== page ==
What to Do When Your Child Stops Believing (Part 1 of 2)
When he was about fourteen years old, my son, Jonathan, sat me down and told me that he had lost his faith in God. I was hurt, but I wasn’t surprised. After all, he had not shown much spiritual interest in several years. He suffered from depression and had been painfully lonely since we moved from Kansas to Tennessee. He had prayed for several years that God would heal him from his pain, but he only felt that God had abandoned him. It was easier for Jonathan just to quit believing than it was for him to believe that God exists but doesn’t care about his suffering.
I was heartbroken. I’ve been in ministry since I was in high school, and church work has given definition to my entire life. My wife, Julie, and I had tried hard to raise our two children to love Jesus. We went to church multiple times per week. Jonathan had been to Christian schools. We frequently had morning devotionals with the children. Jonathan and I had prayed together, traveled together, and many times I would carve out time just for him. I had baptized him with my own hands when he was nine. I thought I had done a good job being a spiritual father to him.
Yet here we sat. My son. The unbeliever.
What do you do when your own children stop believing?
Understanding the kinds of unbelief
As American becomes increasingly pagan, it appears that more and more of us are going to face the challenge of children who abandon the faith—whether teenagers or twenty-somethings. Before addressing the question of how to respond, let’s start by distinguishing four different kinds of unbelief. An accurate diagnosis can help you know how to respond. It can also equip you to disciple other parents.
Jonathan suffered what might be one of the most common sources of unbelief— unrelieved pain. Many teens and twenty-somethings suffer tremendous emotional pain from the dysfunctional world in which we live. They have depression. They are bullied. Many have been abandoned by one of their parents through divorce. They are shamed online, manipulated by marketers, and sometimes left for hours on their own with nothing but a smart phone and a video game. They ask God to relieve their hurt, but the relief doesn’t come. They eventually find it is just easier to give up on God. Though they may call themselves atheists, they really aren’t. Instead, they are believers who feel they have no other choice but to abandon God.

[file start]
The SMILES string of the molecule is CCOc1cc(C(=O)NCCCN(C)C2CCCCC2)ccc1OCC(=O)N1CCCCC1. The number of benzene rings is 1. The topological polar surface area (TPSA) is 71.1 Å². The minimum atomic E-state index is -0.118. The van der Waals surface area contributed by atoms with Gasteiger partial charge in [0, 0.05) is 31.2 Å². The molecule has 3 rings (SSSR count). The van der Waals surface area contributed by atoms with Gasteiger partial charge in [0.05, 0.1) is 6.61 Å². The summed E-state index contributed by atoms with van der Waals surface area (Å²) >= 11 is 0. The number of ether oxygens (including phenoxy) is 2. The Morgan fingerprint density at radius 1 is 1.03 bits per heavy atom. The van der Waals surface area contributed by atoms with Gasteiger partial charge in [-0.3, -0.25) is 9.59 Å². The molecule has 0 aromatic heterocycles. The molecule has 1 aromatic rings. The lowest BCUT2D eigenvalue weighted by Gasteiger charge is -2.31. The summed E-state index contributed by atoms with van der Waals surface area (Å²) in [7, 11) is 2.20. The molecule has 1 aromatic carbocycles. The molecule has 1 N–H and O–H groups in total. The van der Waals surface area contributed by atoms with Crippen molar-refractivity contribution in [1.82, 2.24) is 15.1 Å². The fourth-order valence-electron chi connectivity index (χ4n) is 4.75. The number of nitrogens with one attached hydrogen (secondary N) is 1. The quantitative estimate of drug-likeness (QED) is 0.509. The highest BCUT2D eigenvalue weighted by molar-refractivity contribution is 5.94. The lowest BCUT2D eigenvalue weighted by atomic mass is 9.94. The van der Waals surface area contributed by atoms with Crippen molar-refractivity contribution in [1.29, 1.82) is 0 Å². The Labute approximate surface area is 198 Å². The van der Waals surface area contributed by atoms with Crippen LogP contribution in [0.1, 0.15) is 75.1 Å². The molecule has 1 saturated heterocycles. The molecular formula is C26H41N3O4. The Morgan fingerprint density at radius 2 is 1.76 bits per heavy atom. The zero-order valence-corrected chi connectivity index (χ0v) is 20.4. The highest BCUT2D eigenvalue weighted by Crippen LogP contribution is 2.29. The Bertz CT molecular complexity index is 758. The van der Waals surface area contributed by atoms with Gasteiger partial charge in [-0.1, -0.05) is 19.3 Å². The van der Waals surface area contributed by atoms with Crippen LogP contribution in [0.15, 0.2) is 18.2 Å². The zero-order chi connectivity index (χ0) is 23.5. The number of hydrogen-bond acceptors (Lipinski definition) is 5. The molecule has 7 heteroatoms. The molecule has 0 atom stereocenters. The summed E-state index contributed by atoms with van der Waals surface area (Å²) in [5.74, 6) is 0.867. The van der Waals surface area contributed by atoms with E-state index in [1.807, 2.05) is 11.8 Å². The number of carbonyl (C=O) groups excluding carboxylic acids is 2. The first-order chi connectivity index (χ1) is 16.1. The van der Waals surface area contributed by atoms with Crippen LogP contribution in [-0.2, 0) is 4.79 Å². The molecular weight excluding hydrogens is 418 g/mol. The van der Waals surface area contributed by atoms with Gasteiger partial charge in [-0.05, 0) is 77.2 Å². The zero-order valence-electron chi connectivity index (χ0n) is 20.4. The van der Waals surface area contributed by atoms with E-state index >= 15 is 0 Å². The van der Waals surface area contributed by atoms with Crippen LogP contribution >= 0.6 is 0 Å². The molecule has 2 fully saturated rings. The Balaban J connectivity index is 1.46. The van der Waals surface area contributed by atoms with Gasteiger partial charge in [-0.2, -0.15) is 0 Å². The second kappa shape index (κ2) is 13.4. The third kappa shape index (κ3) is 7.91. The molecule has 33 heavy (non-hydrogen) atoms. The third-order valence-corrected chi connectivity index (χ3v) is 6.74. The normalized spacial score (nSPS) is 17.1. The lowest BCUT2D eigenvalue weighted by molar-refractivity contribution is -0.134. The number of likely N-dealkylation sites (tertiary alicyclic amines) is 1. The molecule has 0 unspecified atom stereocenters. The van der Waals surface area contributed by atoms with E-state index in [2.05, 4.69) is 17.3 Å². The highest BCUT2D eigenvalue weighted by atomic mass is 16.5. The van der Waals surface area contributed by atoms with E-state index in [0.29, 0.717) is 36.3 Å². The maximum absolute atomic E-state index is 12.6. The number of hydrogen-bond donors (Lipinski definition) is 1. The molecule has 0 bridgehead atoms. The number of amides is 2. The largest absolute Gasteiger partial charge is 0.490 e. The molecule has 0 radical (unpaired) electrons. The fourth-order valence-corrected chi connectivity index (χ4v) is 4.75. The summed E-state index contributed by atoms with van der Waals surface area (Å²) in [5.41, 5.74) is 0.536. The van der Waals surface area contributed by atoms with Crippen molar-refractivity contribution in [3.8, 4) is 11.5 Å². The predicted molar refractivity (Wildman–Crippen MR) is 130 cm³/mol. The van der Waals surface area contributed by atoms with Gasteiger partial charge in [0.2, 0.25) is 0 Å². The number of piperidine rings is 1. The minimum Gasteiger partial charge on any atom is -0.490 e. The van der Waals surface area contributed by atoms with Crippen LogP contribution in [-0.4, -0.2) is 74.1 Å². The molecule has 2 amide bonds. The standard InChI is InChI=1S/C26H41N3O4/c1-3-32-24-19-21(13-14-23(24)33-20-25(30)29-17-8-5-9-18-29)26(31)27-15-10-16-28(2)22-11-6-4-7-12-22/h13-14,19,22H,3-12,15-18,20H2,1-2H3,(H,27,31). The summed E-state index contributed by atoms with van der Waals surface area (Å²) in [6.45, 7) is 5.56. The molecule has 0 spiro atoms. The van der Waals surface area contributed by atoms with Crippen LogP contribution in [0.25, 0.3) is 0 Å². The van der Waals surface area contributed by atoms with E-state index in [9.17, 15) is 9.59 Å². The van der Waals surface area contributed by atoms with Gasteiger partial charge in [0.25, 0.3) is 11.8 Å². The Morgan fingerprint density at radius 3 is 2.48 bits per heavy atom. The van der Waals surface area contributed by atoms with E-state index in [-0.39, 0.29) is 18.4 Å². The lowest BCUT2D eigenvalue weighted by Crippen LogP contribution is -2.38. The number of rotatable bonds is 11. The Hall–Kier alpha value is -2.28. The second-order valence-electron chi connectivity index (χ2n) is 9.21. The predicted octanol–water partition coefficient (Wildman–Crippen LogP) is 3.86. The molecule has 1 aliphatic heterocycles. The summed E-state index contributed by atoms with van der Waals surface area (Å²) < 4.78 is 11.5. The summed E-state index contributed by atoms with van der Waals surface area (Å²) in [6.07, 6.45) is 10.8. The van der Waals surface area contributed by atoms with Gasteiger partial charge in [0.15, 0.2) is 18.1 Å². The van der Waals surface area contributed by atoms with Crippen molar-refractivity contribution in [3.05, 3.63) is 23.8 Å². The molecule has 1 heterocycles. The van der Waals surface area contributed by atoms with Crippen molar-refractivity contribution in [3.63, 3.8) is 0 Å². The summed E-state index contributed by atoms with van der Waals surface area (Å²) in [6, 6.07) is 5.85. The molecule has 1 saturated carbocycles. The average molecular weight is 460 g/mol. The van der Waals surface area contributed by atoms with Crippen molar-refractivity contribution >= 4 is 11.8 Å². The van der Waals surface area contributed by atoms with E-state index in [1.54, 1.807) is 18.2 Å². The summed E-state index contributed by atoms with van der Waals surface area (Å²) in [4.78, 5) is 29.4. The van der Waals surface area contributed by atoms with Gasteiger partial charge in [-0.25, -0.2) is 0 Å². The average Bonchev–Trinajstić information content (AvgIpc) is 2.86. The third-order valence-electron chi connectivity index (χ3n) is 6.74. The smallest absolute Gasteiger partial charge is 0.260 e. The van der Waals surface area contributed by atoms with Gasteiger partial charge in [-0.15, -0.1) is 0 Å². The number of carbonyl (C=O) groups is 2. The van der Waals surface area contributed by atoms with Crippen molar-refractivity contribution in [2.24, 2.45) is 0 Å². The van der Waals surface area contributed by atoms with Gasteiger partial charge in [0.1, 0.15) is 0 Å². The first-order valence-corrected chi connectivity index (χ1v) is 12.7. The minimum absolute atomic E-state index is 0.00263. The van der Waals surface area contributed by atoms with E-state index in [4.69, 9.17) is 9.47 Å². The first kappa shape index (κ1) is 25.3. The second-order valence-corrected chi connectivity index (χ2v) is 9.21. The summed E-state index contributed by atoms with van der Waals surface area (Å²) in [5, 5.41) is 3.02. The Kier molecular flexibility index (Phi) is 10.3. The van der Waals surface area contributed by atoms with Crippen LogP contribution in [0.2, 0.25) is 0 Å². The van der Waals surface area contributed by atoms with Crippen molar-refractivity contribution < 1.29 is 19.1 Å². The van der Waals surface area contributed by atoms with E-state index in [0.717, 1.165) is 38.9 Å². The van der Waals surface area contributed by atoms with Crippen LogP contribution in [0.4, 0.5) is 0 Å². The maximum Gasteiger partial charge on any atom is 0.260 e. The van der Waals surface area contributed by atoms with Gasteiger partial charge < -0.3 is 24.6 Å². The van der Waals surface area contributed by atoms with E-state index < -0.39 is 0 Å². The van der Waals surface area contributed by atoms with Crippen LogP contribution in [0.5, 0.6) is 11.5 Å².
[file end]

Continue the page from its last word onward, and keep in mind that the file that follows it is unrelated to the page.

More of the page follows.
North America is rewriting the Christian faith to suit its pagan impulses, and the pressure on younger people is immense. They are told every single day that people who believe in biblical morality are bigots. They are encouraged to speak of Jesus as a progressive social reformer, but they are attacked if they mention a Jesus who judges sinners and rebels. A million progressive podcasts and blogs on the internet undermine, over and over again, biblical notions of gender and sex, of sin and redemption, of the inspiration and authority of Scripture. Progressive Christianity has a different message than biblical Christianity: one of self-affirming, therapeutic platitudes that suit secular American values. Many of our children simply cannot stand in the onslaught of progressivism. So they accept its tenets. And, as I’ve argued elsewhere,i because it dismisses everything that made Jesus necessary in the first place, progressive Christianity eventually leads to disbelief.
If your son or daughter adopts progressive Christianity today, tomorrow they will most likely cease to be believers in any real sense at all.
To be honest, sometime our children stop believing because they never really saw faith as important in the first place. Some of them grew up in churches where very little effort was made to engage them. Even if their parents were relatively faithful, the church simply made no effort to inculcate faith in its children. Others grew up in families where their parents didn’t take Jesus seriously. In these families, anything was likely to knock the parents out of their spiritual commitments—sports, recreation, or just laziness. These children rarely prayed with their parents. They never saw their parents make serious sacrifices for the faith. The parents were spotty in their attendance at church. Eventually, the children took seriously the one spiritual legacy offered by such parents—the legacy of spiritual apathy. They just dropped out.
The last category of unbelief occurs when our children—whether teens or young adults—decide that they like a sinful life more than they like a faithful life. These are children who are drawn into circles of friends who cultivate the things of the world. They like to party. They play to the world of sensuality, alcohol, popularity, social acceptance, and the like. Maybe they have started dating someone who is not a serious believer. Or maybe they are just hanging with a rebellious crowd. In any case, they simply cannot live a divided world. They may still go to church to pacify their parents, but inside, there is no faith in God left—only a lust for pleasure, approval, relevance, and success. Such children are, to be frank, in rebellion against King Jesus because they have decided to crown themselves king of their lives.
(Here is Part 2.)